Having borrowed the gear nearly a week beforehand, I finally found some disposable time to sit down and give my son’s Oculus Quest VR a robust test drive. I was so looking forward to “taking her for a spin”. With great anticipation I held the headgear in my hands, studying how to best don the peculiar looking cap, when suddenly I froze with apprehension. Looking at the soft surface designed to make a tight fit over my eyes and forehead, I noticed it was particularly dirty, questionably so, and thought to myself “Do I want to clean this darn thing before I put it on?” Given the angst of possibly courting any unwanted and unexpected covidian germs, I slowed down to think it all through, especially given the ugly and scummy surface that lurked distastefully in front of me.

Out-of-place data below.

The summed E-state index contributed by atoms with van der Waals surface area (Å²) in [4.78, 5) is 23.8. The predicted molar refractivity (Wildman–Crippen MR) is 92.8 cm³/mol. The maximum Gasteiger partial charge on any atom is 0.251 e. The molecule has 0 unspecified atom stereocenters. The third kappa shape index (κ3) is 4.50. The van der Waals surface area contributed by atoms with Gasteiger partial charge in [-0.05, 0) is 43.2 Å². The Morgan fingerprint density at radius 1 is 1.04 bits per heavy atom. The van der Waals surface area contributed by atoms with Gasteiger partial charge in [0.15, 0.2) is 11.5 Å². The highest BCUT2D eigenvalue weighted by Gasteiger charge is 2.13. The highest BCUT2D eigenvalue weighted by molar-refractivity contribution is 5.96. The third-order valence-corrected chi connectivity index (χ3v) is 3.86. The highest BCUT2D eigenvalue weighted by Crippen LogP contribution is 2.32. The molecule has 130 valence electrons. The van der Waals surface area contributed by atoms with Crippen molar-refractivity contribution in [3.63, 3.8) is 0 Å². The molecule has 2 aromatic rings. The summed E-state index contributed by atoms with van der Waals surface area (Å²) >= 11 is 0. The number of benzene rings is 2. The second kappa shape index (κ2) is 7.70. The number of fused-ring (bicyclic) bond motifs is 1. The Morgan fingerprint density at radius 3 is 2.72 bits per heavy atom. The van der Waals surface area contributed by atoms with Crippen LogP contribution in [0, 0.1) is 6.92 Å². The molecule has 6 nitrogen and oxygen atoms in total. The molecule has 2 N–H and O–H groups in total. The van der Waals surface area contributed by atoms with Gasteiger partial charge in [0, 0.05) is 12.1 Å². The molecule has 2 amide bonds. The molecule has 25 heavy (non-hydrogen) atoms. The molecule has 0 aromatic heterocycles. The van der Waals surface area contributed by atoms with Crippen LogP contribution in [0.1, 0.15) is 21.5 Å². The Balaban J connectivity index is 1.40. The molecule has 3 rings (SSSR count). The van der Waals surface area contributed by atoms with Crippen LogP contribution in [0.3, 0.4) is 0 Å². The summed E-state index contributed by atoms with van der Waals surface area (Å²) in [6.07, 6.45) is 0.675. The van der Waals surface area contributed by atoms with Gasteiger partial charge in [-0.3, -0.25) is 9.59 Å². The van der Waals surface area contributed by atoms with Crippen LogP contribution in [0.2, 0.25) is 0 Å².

It was then no surprise that this unseemly encounter shifted my thinking towards the thousands of schools/universities that use similar VR or AR headgear, and how the threat of covid-related sanitary issues has already put the kibosh on the use of this technology in classrooms. I wondered “How can schools and universities address this acute hygiene problem?”
Now, back to the borrowed and grungy headgear, which I described in the first paragraph. It’s all in the family, I thought, so I put on the soiled HMD on and went ahead with my virtual journey. I am certain I would not do that in an educational institution, however, because no one has any idea where all those little foreheads have been. Fortunately, there are some commercial-grade solutions now available to educational institutions to specifically address these hygiene concerns. We'll look at those solutions over the next few weeks.